I never met The Chuckster, but I wish I had. He died Nov. 6.
I was reading the News-Leader Thursday when I just happened to spot an obituary on an inside page with the name: “Charles (the Chuckster) Edward McGinnis.”
What manner of obituary was this?
Of course, I had to read it.
“He gave nearly everyone in his life a nickname. If you were lucky, you got two nicknames. And he didn’t just greet you with your nickname, he yelled it when you walked into the room.
“For some, he wrote a personalized song that he sang to you every time you walked in the door. He poked fun at everything in life noticing the little things that others often missed.”
His survivors were listed not by name, but by nickname.
This obituary was loving, quirky and bursting with life.
I wondered: Who wrote this final testament to The Chuckster?
More Pokin Around:
The author is son Chris McGinnis, 49, of St. Charles. Thursday afternoon I drove to his parent’s house and met him.
“First, I wrote one that was very serious,” he says. “I had the ‘preceded in death’ and the ‘survived by.’
“But I hated it.”
It just didn’t reflect the joy his father brought to family and friends.
So he tried again. Take Two took only 20 minutes.
“Something like that is not hard to write,” he tells me. “I did have to stop once or twice because of my tears.”
The Chuckster makes his third pass
He ran the rewrite by his mother, brother and sister. They loved it.
“That was Chuck,” says Carol, The Chuckster’s wife of 54 years.
“The first obit was lovely, but it was boring and boring was not my father,” says daughter Amy Musgrave, 43, of Springfield.
“He was fun,” she says. “My nickname was SoobySaby. You have no idea.”
The obit says: “He was an avid golfer and thoroughly enjoyed playing with The Boys, a seemingly ever-expanding group of guys at his club. There are literally too many nicknames to list here and we didn’t want to risk missing anyone, but if you have ever felt a strategically placed putter during your backswing that caused your drive to go wildly off-course, then you are part of this group.”
The Chuckster, who retired in 2008, did most of his golfing at Twin Oaks.
I sit with the three in Carol’s living room. The oldest child Greg was not at the house during my visit.
As we talk, Carol responds to continuous messages and calls from friends who read the obituary.
They all say the same thing: “That was Chuck.”
Carol tells me the mechanic who for decades worked on the family’s cars called the house.
“He had read the obituary and called to let me know how much he enjoyed knowing my husband,” she says.
I ask Carol what I often ask couples: How did you meet?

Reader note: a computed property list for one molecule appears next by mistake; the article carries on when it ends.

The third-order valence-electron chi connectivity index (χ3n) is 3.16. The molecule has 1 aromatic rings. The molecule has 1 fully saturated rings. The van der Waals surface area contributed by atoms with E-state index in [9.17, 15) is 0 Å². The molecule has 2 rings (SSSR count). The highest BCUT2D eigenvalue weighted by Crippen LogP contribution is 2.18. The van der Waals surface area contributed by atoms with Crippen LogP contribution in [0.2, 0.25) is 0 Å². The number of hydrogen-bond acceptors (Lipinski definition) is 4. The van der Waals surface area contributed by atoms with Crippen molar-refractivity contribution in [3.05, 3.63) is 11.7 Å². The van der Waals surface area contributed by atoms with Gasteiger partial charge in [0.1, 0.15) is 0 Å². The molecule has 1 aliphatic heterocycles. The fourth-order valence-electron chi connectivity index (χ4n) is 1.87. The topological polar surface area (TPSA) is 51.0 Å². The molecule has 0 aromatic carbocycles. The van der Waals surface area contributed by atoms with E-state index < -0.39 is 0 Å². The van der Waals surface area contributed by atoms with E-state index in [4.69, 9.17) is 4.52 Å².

It was in Decatur, Illinois: 1966. She was 22 and The Chuckster — she found out later — was only 19. He lied that night and told her he was 21.
Carol and a girlfriend were at a Steak ‘n Shake, parked in the lot. Service was by car hop.
That’s when The Chuckster entered her life in a 1965 Ford Mustang convertible. It was February so the top was up.
The first time he drove by and took a good look at her he had a girl in his car, Carol says.
Same for the second time he passed by.
A little later, when The Chuckster came by for a third look at his future, he was alone.
He parked a couple of spots away and bided his time.
When Carol and her girlfriend left the Steak ‘n Shake he shouted these immortal words at Carol: “Hey you!”
And she responded, “If you want me you have to come get me.”
He did. He followed. They met that night in February.
They were engaged in March. They were husband and wife in April.
“It’s quite the love story,” Carol says.
“He was so outlandish”
The Chuckster spent a lifetime seizing the day. He had fun.
You just knew he was going to say something and you knew it was going to be good.
Sometimes it was downright embarrassing, Carol says.
“But people loved him for that,” she adds
“He was so outlandish,” Chris says.
His dad would joke and chat with every waitress and waiter he ever met.
With waitresses, he never failed to introduce his two boys by name and then remark on how handsome they were — as well as how single they were.
The Chuckster also had fun with words. He played with them. He never called his motor vehicle a “car” or an “automobile.” It was always his “conveyance.”
He was not afraid to proclaim himself debonair — which he pronounced “de-boner.”
The Chuckster served in the Army, never venturing overseas, but was proud to tell the story of how his “conveyance” at the time was a tank.
He served in the Honor Guard in Washington, D.C. He obtained his G.E.D., the equivalent to a high school diploma, in the service.
He was a private pilot and successful in business. He managed the Springfield branch of a trucking company. He was known as Chuckster the Truckster.
In his final two years, he showed signs of Parkinson’s disease and dementia. He spent his final eight weeks in a nursing home and because of COVID-19 only Carol could visit him before he died.
She was notified by hospice care workers when he was near death. She was let in. The Chuckster died in her arms.
His body has been cremated. The funeral home explained the details of a funeral service — should the family want one. It would include glass barriers and social distancing. They said no thank you.
“At some point, we’re going to have a celebration of life next year,” Carol tells me. “We’ll invite people and then we’ll sit around and drink beer and tell some stories.”
Just the way The Chuckster would have wanted it.
These are the views of News-Leader columnist Steve Pokin, who has been at the paper 8½ years, and over his career has covered everything from courts and cops to features and fitness. He can be reached at 836-1253, email@example.com, on Twitter @stevepokinNL or by mail at 651 Boonville Ave., Springfield, MO 65806.